Susan L. Clubb, DVM
Session # 800
Financial support for this study was provided by Pretty Bird International, Stacy, Minnesota.
Intestinal stasis, leading to crop stasis and souring, is a common sequela of many disease and management problems in neonatal psittacines. Clinical observations have indicated that a number of physical and dietary variables can influence intestinal transit time in psittacine chicks, including percentage of solids, fat content, protein content, temperature of the formula, and temperature of the chick’s environment.4,5
Many disease processes can result in delayed intestinal transit time in handfed psittacine chicks, including bacterial, viral, and fungal infections. Dehydration and absorption of fluids from handfeeding formulas can potentiate these effects. Veterinarians typically treat such ill chicks with oral or parenteral fluid therapy or diluted formulas, which, if continued for more than a few days, can result in inadequate caloric intake and deficiencies of some nutrients.
For handrearing techniques to be most successful, a formula must provide adequate nutrition and move through the gastrointestinal system at a rate which will maximize absorption and utilization of nutrients without slowing transit time, encouraging the proliferation of pathogenic bacteria. Control of intestinal transit time can also be useful in designing a formula which allows the caretaker to feed on a reasonable schedule. The manipulation of types and quantities of fiber products in handrearing formulas may be used to regulate intestinal transit time. Before this can be accomplished, however, the variables affecting intestinal transit time must be known.
This study was designed to preliminarily assess the effects of some dietary parameters on intestinal transit time in handfed psittacine chicks, and to indicate areas needing more exhaustive analysis.
Materials and Methods
Normal, clinically healthy cockatiel (Nymphicus hollandicus) and quaker parakeet (Myopsitta monachus) chicks were used as experimental subjects. All chicks had been parent-raised for at least 1 week prior to removal from the nest for handfeeding. Chicks were randomly placed in groups with sizes matched as closely as possible. Individual chicks were identified by closed leg bands. Chicks were fed 4 times daily, and all had been removed from the nest at least 4 days prior to the trial. All chicks were fed a commercially formulated diet containing 19% protein and 12% fat (19/12 Handrearing Formula—Pretty Bird International, Stacy MN). This formula was used as the standard or control formula for the feeding trials. All trials were performed in the afternoon after chicks had been fed normally in the morning.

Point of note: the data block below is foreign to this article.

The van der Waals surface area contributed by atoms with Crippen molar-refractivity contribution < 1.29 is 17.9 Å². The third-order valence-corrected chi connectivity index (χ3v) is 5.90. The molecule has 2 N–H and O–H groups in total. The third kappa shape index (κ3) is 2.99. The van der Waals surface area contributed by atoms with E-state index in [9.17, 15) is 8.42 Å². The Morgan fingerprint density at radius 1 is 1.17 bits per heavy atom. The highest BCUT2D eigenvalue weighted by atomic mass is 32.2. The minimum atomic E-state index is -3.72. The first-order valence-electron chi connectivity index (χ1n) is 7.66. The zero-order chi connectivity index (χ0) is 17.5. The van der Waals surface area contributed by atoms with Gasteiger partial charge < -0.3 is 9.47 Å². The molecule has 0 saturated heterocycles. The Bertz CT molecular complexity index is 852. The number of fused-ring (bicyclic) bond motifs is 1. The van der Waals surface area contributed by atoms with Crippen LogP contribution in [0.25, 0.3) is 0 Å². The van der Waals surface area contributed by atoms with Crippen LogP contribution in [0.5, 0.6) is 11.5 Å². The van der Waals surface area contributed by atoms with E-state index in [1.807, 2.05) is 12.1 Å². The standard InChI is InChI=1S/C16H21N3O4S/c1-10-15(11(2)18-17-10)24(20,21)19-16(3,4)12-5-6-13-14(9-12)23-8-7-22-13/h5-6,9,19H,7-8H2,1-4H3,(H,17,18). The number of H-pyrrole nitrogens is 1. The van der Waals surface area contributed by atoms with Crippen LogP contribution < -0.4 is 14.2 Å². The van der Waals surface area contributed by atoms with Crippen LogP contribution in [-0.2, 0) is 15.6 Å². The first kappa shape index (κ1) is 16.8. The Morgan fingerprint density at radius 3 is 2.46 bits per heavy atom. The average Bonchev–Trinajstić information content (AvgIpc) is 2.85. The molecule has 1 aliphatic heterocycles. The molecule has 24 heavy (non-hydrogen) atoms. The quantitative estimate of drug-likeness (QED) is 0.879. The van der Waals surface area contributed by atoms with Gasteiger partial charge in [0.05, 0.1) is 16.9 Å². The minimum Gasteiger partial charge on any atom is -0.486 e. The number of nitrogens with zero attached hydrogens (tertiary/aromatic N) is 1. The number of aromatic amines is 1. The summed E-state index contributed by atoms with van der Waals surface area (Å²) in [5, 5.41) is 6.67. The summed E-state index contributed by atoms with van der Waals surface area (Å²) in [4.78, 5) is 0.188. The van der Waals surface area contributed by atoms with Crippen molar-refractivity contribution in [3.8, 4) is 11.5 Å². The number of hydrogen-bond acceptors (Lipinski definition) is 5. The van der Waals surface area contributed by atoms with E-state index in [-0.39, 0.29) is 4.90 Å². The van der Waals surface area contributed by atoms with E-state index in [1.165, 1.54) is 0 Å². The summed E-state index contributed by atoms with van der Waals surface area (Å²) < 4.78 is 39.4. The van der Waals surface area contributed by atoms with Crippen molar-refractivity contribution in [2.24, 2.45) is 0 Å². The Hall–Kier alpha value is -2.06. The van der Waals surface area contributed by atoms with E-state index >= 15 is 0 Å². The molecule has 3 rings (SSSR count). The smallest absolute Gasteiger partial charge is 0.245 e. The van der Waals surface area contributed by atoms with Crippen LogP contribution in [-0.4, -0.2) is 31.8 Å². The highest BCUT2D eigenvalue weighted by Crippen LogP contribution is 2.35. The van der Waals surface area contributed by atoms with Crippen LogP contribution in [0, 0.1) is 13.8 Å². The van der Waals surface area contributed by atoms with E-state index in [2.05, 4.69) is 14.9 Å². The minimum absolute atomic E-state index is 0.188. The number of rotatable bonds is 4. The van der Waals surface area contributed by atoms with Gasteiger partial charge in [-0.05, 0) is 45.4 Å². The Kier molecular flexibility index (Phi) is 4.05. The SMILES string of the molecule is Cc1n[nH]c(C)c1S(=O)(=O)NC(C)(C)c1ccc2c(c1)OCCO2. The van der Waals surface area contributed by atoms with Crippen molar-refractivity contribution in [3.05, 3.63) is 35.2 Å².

For each study, chicks were weighed prior to feeding, fed a measured amount of the experimental diet, and weighed again to determine the weight gain. Chicks were then weighed each hour for four hours in order to determine how rapidly they lost the weight gained in the feeding.
Trial # 1
Twenty-five (25) quaker parakeet chicks varying in size from 24 grams to 89.5 grams were fed roughly the same volume (5 ml) of food. The smallest birds could not hold the full volume and were fed until the crop was full. The standard formula was used, mixed at 25% solids. This study addressed the relationship between chick size and transit time.
Trial # 2
Twenty-five (25) quaker parakeet chicks varying in size from 46 to 120 grams were fed 10% of their body weight in formula. The standard formula was used, mixed at 25% solids. This study examined the size/time relationship with volume of food proportional to size.
Trial # 3
The standard formula was mixed at three different concentrations-20%, 25% and 30% solids. Ten mls. were fed to cockatiel chicks in three study groups of 10 birds each.
Trial # 4
In Trial #4, the effects of dietary fiber level were examined. The standard formula, which is 1.6% fiber, was used as a base formula for a trial designed to determine the effects of insoluble fiber on intestinal transit time. Soyhulls were used to increase the fiber level of the diet to 5% and 8%. Soyhulls were ground to a fine particle size in a blender. Potato protein and 760 fat (7% protein, 60% fat product consisting of coconut oil and animal fat) were also added in the proper proportions to maintain the protein at 19% and fat at 12%.
Trial # 5
In Trial #5, the effect of dietary fat level was examined. Two formulas which varied only in fat and carbohydrate levels were compared. Formula #1 contained 19% protein and 5% fat, and formula #2 contained 19% protein and 15% fat. Both formulas contained 1.6% fiber.
Results were analyzed using Statview software for the Macintosh (Statview SE+ Graphics, Abacus Concepts, Berkeley CA). One and two hour data were selected for analysis in Trials #3 and #4, because no birds in these groups had lost 100% of the weight gained in feeding. All percent loss data at 1 and 2 hours were arc-sin transformed prior to analysis by 1-way ANOVAS or unpaired t-tests.
In Trial #1, a significant correlation occurred between size and intestinal transit time. Smaller chicks emptied more slowly. This may have occurred because the crops of smaller chicks were completely filled while the crops of the largest chicks were only half filled (Figures 1 & 2).
In Trial #2, chicks which were fed volumes of formula proportionate to their size (10% of body weight) appeared to empty at generally the same rate; however, since food volume and clutch size both varied, percent weight loss may not actually be independent of chick size. These data should be interpreted with caution.